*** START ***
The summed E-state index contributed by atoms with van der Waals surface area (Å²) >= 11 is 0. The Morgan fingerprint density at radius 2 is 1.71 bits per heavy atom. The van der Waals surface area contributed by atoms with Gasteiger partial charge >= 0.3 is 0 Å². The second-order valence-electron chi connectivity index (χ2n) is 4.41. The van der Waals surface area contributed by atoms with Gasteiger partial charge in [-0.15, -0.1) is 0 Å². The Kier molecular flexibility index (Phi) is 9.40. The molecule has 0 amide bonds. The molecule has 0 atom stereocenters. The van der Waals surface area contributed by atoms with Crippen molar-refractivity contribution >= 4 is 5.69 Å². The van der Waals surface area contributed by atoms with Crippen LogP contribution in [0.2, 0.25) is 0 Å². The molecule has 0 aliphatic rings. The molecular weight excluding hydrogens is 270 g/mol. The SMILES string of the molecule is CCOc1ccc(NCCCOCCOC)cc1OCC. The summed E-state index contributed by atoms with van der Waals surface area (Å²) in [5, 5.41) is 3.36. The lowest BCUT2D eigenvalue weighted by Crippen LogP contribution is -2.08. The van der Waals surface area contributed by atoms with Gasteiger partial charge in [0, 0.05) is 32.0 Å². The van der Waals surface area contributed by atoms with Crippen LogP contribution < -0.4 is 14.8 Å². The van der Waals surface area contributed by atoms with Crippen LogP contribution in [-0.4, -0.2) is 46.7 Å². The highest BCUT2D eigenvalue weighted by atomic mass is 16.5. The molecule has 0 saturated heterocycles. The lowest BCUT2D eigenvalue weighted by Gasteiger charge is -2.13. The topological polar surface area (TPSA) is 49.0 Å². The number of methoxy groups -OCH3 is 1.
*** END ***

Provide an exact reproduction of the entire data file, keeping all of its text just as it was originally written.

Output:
The summed E-state index contributed by atoms with van der Waals surface area (Å²) >= 11 is 0. The Morgan fingerprint density at radius 2 is 1.71 bits per heavy atom. The van der Waals surface area contributed by atoms with Gasteiger partial charge >= 0.3 is 0 Å². The second-order valence-electron chi connectivity index (χ2n) is 4.41. The van der Waals surface area contributed by atoms with Gasteiger partial charge in [-0.15, -0.1) is 0 Å². The Kier molecular flexibility index (Phi) is 9.40. The molecule has 0 amide bonds. The molecule has 0 atom stereocenters. The van der Waals surface area contributed by atoms with Crippen molar-refractivity contribution >= 4 is 5.69 Å². The van der Waals surface area contributed by atoms with Crippen LogP contribution in [0.2, 0.25) is 0 Å². The molecule has 0 aliphatic rings. The molecular weight excluding hydrogens is 270 g/mol. The SMILES string of the molecule is CCOc1ccc(NCCCOCCOC)cc1OCC. The summed E-state index contributed by atoms with van der Waals surface area (Å²) in [5, 5.41) is 3.36. The lowest BCUT2D eigenvalue weighted by Crippen LogP contribution is -2.08. The van der Waals surface area contributed by atoms with Gasteiger partial charge in [0, 0.05) is 32.0 Å². The van der Waals surface area contributed by atoms with Crippen LogP contribution < -0.4 is 14.8 Å². The van der Waals surface area contributed by atoms with Crippen LogP contribution in [-0.4, -0.2) is 46.7 Å². The highest BCUT2D eigenvalue weighted by atomic mass is 16.5. The molecule has 0 saturated heterocycles. The lowest BCUT2D eigenvalue weighted by Gasteiger charge is -2.13. The topological polar surface area (TPSA) is 49.0 Å². The number of methoxy groups -OCH3 is 1.